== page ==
After weeks of scrambling around to film and edit a video for our Kickstarter campaign, Brooke Shuman handed us a first cut. Along with the band formerly known as Plume Giant, and many, many others, we were able to launch that campaign from the same kitchen table on March 1. We hoped friends and strangers would believe in our mission—would want to lift up voices often unheard, and to imagine better possibilities in our politics. And we hoped they could spare a buck or two.

We immediately found real excitement. And over the next thirty days, our first readers—maybe you, reading this now, found out about Scalawag on Kickstarter—pledged more than $30,000, breaking our initial goal in ten days and then raising over 157 percent of that goal. And outside of Kickstarter, just over a dozen people donated with further generosity—cementing the idea that Scalawag could mean something truly important for the South and those who cared about it and civic conversation throughout the country. Thanks to their help Scalawag would be real.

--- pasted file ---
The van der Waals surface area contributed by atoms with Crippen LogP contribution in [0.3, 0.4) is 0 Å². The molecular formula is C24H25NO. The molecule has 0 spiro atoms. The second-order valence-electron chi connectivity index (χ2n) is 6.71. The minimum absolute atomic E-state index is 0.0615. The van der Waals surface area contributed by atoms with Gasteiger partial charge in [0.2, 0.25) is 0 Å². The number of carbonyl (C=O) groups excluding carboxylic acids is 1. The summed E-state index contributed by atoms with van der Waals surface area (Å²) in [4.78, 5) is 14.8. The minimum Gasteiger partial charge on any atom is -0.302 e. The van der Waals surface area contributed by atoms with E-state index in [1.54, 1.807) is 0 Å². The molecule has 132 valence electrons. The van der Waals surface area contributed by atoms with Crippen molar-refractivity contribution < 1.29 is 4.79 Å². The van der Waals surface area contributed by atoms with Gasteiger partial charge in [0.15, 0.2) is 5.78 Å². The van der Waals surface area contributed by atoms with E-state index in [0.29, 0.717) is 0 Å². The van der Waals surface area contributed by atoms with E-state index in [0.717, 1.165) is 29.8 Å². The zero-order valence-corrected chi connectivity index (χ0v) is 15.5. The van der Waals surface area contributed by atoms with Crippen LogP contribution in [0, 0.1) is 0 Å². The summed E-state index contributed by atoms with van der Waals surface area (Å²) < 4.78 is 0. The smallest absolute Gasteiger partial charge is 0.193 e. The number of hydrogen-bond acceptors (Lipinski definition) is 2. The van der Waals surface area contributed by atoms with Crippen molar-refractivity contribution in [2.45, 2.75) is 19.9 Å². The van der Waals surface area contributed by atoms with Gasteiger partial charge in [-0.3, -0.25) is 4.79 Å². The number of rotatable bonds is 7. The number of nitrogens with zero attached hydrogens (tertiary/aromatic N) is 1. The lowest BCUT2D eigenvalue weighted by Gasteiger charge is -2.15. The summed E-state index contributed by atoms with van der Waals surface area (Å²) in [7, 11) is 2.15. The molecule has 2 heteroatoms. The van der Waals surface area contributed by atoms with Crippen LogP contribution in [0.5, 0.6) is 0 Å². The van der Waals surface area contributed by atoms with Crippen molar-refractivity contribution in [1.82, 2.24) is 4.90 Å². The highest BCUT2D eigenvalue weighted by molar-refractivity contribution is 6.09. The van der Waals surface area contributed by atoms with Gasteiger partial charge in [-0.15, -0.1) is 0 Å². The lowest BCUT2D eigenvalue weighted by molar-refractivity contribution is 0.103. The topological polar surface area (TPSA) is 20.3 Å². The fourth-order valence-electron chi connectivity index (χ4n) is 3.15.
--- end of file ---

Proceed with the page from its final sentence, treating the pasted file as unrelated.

After a flurry of InDesign work with the incomparable Chika Ota, our creative director too humble to include herself on our first masthead, we sent Issue 1 to the printer, and on May 30, we were greeted with the first print copies of Scalawag. It was just about a year after Jesse, Sarah, and I had begun to work to make Scalawag real—work that paid off only thanks to Chika; to our team members Matt Whitt and Robert L. Reece, who has made us all better editors; and Michael Jones, who works on our business team.